Over the weekend, former President Donald Trump doubled down on his anti-immigration comments at rallies in two swing states.

In New Hampshire on Saturday, he accused immigrants of “poisoning the blood of our country.” The next day he was in Nevada pledging “the largest deportation operation in American history” if he were to win a second term.

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Many on social media were quick to compare Trump’s comments to Adolf Hitler’s political writings.

As the primaries get closer, certain issues are shaping the 2024 presidential ballot. And once again, immigration reform is likely to be top of mind for many voters. Especially since polling shows many disapprove of how President Joe Biden has handled the issue of border security.

In the last week, Biden’s shift on immigration policies has also made headlines as it seems he might be moving to Trump-era reform.

Trump honed in on his hard-line immigration views in his speeches

On Saturday, Trump was in Durham, New Hampshire to drum up support ahead of the January 23 primary. During his speech, he rallied against the number of immigrants entering the U.S. saying “They’re poisoning the blood of our country.”

Adding, “They’re coming into our country, from Africa, from Asia, over the world. They’re pouring into our country.”

Those remarks have been widely condemned, even by the White House, which compared them to “fascists and violent white supremacists.”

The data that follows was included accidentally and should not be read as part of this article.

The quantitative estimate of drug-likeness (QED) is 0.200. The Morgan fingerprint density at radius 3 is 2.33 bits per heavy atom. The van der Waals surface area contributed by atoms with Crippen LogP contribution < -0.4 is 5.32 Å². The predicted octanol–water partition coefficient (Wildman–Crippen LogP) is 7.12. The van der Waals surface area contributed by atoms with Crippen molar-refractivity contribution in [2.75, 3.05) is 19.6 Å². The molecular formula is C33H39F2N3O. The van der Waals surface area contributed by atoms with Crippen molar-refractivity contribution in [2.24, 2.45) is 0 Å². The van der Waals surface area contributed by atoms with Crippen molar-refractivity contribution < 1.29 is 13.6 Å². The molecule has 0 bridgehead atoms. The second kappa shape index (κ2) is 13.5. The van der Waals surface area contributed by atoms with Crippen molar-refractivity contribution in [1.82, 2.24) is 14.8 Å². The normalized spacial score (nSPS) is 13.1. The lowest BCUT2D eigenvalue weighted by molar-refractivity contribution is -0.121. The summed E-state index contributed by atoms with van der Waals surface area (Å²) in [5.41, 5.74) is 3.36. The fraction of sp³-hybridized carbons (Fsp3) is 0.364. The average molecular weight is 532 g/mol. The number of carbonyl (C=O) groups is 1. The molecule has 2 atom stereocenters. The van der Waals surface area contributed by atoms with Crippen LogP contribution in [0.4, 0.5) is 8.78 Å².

Tenemos mucho trabajo por hacer, están envenenando la sangre de nuestro país: Donald Trump sobre los migrantes en Estados Unidos. #Latinus #InformaciónParaTi

♬ sonido original – Latinus

A day later, in Reno, Nevada, he again used his podium to warn of an “invasion” of undocumented immigrants. “Drugs, criminals, gang members and terrorists are pouring into our country at record levels. We’ve never seen anything like it. They’re taking over our cities,” he said.

He also pledged to deport migrants in large numbers and “shift massive portions of federal law enforcement to immigration enforcement.” Though he did not repeat the comment on the blood of America on Sunday, the former president doubled down in a Truth Social post after the rally in New Hampshire.

Despite these comments, Trump is still trying to court Latino voters

The former president’s speeches come about five weeks after he made his pitch to Latinos on Univision. In an interview with the Spanish-language network, Trump called Latinos “unbelievable people” with “incredible skills” adding that they were “very entrepreneurial.”

Since then, the Washington Post has reported that Univision is planning a shift towards more Trump-friendly coverage. A move that TelevisaUnivision CEO denied a few weeks after the report was published. But that still sparked outrage among advocates and prominent Latinos like John Leguizamo who called for a boycott of the network.

That interview now stands in stark contrast with what he said over the weekend disparaging migrants who are largely from Latin American countries. It’s not the first time he’s made comments of this nature and civil rights groups like the League of United Latin American Citizens (LULAC) have been quick to condemn them.

“Trump’s anti-immigrant speech is a fascist attempt to dehumanize immigrants much like Mussolini and Hitler did before they acted so heinously,” Lydia Guzman, LULAC’s national immigration chair told mitú. “Every American should vehemently denounce this horrible language.”

Guzman says these attacks on the Latino community will only mobilize voters come Election Day. “We do have a problem at the border,” she said in a text. “But that existed for the past several presidents. We haven’t had immigration reform for 30 years and that needs to be fixed.”